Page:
Excessive force claimed when 7 officers respond to vandalism call. Wrongful shooting death. $2 million. Los Angeles County.


Intoxicated man, unarmed, provokes police with broomsticks and rocks. Nonlethal-force options were deployed, but one officer ends up shooting him.

The Case

  • Case Name: Ramirez v. LAPD
  • Court and Case Number: U.S. District Court, Central District / CV 15-2179-MWF(FFMx)
  • Date of Verdict or Judgment: Wednesday, March 29, 2017
  • Date Action was Filed: Friday, January 16, 2015
  • Type of Case: Civil Rights, Excessive Force, Police Shooting, Wrongful Death
  • Judge or Arbitrator(s): Hon. Michael W. Fitzgerald
  • Plaintiffs:
    Maria Delores Ramirez as heir (mother) to decedent Luis Ramirez.
  • Defendants:
    Los Angeles Police Department
    Officer Joshue Towe
  • Type of Result: Jury Verdict

The Result

  • Gross Verdict or Award: $2,000,000
  • Trial or Arbitration Time: 5 days.
  • Jury Deliberation Time: 2 hours.

The Attorneys

  • Attorney for the Plaintiff:

    Cheong, Denove, Rowell & Bennett by John F. Denove and Shane V. Hapuarachy, Los Angeles.

  • Attorney for the Defendant:

    Office of the City Attorney by Christian R. Bojorquez, Los Angeles.

The Experts

  • Plaintiff's Technical Expert(s):

    Roger Clark, police procedures, Santee.

    Peter Francis, Ph.D., biomechanics, Poway.

  • Defendant's Technical Expert(s):

    Ed Flosi, M.S., law enforcement practices, Hollister.

    Richard Franklin Clark, Jr. M.D., toxicology, San Diego.

Facts and Background

  • Facts and Background:

    On Friday, July 25, 2014 at approximately 3:30 a.m., LAPD officers were deployed to a home located in Van Nuys, in response to a 911 call about vandalism. Two officers arrived and turned their spotlight on. When they got out of their vehicle Luis Ramirez, 38, threw rocks at them. They called for backup which means all available units in the area, a sergeant and a helicopter are to go to the scene. Five additional LAPD officers arrived on the scene. They found Luis Ramirez in the front yard of the residence, which was enclosed by a wrought-iron/mortar fence. Ramirez was visibly intoxicated. Ramirez was holding what appeared to be two broomsticks or poles in his hand. He continued to throw rocks at the officers.

    The officers ordered Ramirez to drop the sticks as well as the rocks in his hands. He responded by swearing at the officers. After a few attempts at telling Ramirez to drop the sticks, the officers decided to use a taser to immobilize Ramirez because he was non-compliant to their demands and stated they were concerned he would go to the back of the house or attempt to enter the house. One of the darts hit Ramirez and another did not. The officers then fired a beanbag shotgun, hitting Ramirez on his right side. There was a conflict in testimony as to what next occurred. All officers agreed that the poles were weapons that could cause serious bodily injury and that it appeared that Ramirez had raised the poles in an attempt to strike the officer who tased him. Some officers testified that after being struck with the beanbag Ramirez continued forward and attempted to strike officers. Some officers testified that after being struck with the beanbag Ramirez took a step forward with the poles raised. Other officers testified that Ramirez took a step backwards and did not again try to strike the officer.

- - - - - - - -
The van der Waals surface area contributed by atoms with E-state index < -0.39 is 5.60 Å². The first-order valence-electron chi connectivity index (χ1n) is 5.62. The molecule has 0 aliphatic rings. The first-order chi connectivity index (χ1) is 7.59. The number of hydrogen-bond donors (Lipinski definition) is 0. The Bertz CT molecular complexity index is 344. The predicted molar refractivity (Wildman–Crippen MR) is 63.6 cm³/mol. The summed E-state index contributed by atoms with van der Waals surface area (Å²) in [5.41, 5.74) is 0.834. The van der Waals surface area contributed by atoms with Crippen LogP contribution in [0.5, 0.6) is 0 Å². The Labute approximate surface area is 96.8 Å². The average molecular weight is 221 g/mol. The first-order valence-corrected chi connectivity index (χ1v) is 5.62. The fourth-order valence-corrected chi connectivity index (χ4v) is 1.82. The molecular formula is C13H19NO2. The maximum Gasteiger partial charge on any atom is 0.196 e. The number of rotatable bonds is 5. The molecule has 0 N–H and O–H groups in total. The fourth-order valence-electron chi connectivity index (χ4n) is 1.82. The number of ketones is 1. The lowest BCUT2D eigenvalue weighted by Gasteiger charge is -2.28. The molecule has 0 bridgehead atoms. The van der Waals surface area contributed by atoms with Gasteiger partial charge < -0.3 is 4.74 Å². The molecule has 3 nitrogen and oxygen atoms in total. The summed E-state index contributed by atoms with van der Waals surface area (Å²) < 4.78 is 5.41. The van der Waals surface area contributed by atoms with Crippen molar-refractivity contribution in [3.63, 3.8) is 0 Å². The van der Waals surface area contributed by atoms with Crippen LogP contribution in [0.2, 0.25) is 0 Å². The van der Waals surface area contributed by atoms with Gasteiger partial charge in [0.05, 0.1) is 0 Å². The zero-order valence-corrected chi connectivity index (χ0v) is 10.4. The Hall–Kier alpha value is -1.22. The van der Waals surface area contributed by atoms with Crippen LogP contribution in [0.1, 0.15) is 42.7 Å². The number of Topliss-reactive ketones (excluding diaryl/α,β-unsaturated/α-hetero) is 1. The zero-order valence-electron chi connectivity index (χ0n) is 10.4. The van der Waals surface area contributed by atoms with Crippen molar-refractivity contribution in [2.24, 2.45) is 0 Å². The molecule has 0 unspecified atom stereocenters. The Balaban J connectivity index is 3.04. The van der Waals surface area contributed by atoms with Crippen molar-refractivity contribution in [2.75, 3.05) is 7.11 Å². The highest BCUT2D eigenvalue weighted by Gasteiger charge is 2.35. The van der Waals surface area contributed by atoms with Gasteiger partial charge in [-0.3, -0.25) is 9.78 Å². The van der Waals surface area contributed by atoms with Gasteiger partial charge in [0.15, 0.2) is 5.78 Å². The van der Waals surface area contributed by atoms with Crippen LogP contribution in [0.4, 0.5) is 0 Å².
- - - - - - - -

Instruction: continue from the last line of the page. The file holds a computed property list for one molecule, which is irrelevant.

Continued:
Officer Towe fired two rounds from his 9mm. Another beanbag was fired and Officer Towe fired again. One of the bullets struck Ramirez in the upper right back and exited through his upper left chest. He dropped the poles, fell down and died at the scene.

  • Plaintiff's Contentions:

    Given the number of officers on the scene, the physical layout of the incident scene (Ramirez was inside the wrought-iron gate, while all seven officers were on the other side of the gate), the lack of any deadly weapons accessible to Ramirez, as well as the height and weight of the officers involved compared to Ramirez, the use of deadly force was unreasonable and excessive. The officers had available to them a number of nonlethal-force options, including pepper spray, batons and additional tasers.

    However, the one eye-witness who was not a police officer testified that once Ramirez was tased, he never took a step towards the officers, he never tried to swing the sticks at the officers, nor did he make any other aggressive movements.

    Plaintiff brought a claim for excessive force. Plaintiff sought wrongful death damages, recovery of funeral and burial expenses, Ramirez’s pain and suffering before he died and attorneys’ fees.     

  • Defendant's Contentions:

    Based upon Ramirez's actions, demeanor, aggression and violence and his failure to comply, there was no other choice but with Officer Towe firing his weapon in order to stop that threat, which led to the unfortunate death of Mr. Ramirez.   

    Ramirez was warned multiple times to drop the rocks and the poles. He refused. He was a threat to flee and to enter the house. The officers attempted to use non-lethal force to stop Ramirez, first the taser and then the beanbags. Because of his intoxication, Ramirez felt less pain than he would otherwise feel and that is why pepper spray would not have been advisable and explains why he continued forward after being hit with the beanbag. 

    As to damages: that there wasn’t much of a relationship between Ramirez and the plaintiff, his mother. Ramirez had been in the United States for several years and his mother lives in Guatemala.